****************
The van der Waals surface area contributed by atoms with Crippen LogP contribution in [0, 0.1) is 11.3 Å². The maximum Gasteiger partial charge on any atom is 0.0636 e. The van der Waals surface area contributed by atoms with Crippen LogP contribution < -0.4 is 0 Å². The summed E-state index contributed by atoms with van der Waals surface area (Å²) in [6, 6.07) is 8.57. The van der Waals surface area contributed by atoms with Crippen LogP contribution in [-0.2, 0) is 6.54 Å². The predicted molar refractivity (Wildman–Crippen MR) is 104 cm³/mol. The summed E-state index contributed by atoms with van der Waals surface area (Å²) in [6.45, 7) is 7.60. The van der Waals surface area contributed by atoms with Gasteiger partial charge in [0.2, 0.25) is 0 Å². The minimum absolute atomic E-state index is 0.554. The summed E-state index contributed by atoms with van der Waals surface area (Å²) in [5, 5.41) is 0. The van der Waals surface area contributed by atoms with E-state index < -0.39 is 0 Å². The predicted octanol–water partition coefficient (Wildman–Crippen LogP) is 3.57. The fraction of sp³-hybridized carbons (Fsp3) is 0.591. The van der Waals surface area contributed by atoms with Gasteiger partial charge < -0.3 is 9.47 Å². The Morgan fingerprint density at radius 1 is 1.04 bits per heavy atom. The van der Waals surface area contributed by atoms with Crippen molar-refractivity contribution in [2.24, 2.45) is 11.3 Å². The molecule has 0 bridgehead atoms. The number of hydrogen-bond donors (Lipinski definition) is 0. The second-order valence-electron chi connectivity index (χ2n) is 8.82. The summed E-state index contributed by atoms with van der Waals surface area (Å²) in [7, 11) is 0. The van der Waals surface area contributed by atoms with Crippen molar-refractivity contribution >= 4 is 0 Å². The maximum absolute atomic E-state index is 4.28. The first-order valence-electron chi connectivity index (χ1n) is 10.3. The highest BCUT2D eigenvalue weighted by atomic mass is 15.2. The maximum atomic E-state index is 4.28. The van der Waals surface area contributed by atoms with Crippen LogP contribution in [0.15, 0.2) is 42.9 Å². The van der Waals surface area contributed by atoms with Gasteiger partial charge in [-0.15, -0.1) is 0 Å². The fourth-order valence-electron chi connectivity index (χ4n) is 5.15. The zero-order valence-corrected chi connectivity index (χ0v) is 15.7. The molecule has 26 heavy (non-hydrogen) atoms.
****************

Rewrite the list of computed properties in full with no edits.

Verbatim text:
The van der Waals surface area contributed by atoms with Crippen LogP contribution in [0, 0.1) is 11.3 Å². The maximum Gasteiger partial charge on any atom is 0.0636 e. The van der Waals surface area contributed by atoms with Crippen LogP contribution < -0.4 is 0 Å². The summed E-state index contributed by atoms with van der Waals surface area (Å²) in [6, 6.07) is 8.57. The van der Waals surface area contributed by atoms with Crippen LogP contribution in [-0.2, 0) is 6.54 Å². The predicted molar refractivity (Wildman–Crippen MR) is 104 cm³/mol. The summed E-state index contributed by atoms with van der Waals surface area (Å²) in [6.45, 7) is 7.60. The van der Waals surface area contributed by atoms with Gasteiger partial charge in [0.2, 0.25) is 0 Å². The minimum absolute atomic E-state index is 0.554. The summed E-state index contributed by atoms with van der Waals surface area (Å²) in [5, 5.41) is 0. The van der Waals surface area contributed by atoms with E-state index < -0.39 is 0 Å². The predicted octanol–water partition coefficient (Wildman–Crippen LogP) is 3.57. The fraction of sp³-hybridized carbons (Fsp3) is 0.591. The van der Waals surface area contributed by atoms with Gasteiger partial charge < -0.3 is 9.47 Å². The Morgan fingerprint density at radius 1 is 1.04 bits per heavy atom. The van der Waals surface area contributed by atoms with Crippen molar-refractivity contribution in [2.24, 2.45) is 11.3 Å². The molecule has 0 bridgehead atoms. The number of hydrogen-bond donors (Lipinski definition) is 0. The second-order valence-electron chi connectivity index (χ2n) is 8.82. The summed E-state index contributed by atoms with van der Waals surface area (Å²) in [7, 11) is 0. The van der Waals surface area contributed by atoms with Crippen molar-refractivity contribution >= 4 is 0 Å². The maximum absolute atomic E-state index is 4.28. The first-order valence-electron chi connectivity index (χ1n) is 10.3. The highest BCUT2D eigenvalue weighted by atomic mass is 15.2. The maximum atomic E-state index is 4.28. The van der Waals surface area contributed by atoms with Crippen LogP contribution in [0.15, 0.2) is 42.9 Å². The van der Waals surface area contributed by atoms with Gasteiger partial charge in [-0.15, -0.1) is 0 Å². The fourth-order valence-electron chi connectivity index (χ4n) is 5.15. The zero-order valence-corrected chi connectivity index (χ0v) is 15.7. The molecule has 26 heavy (non-hydrogen) atoms.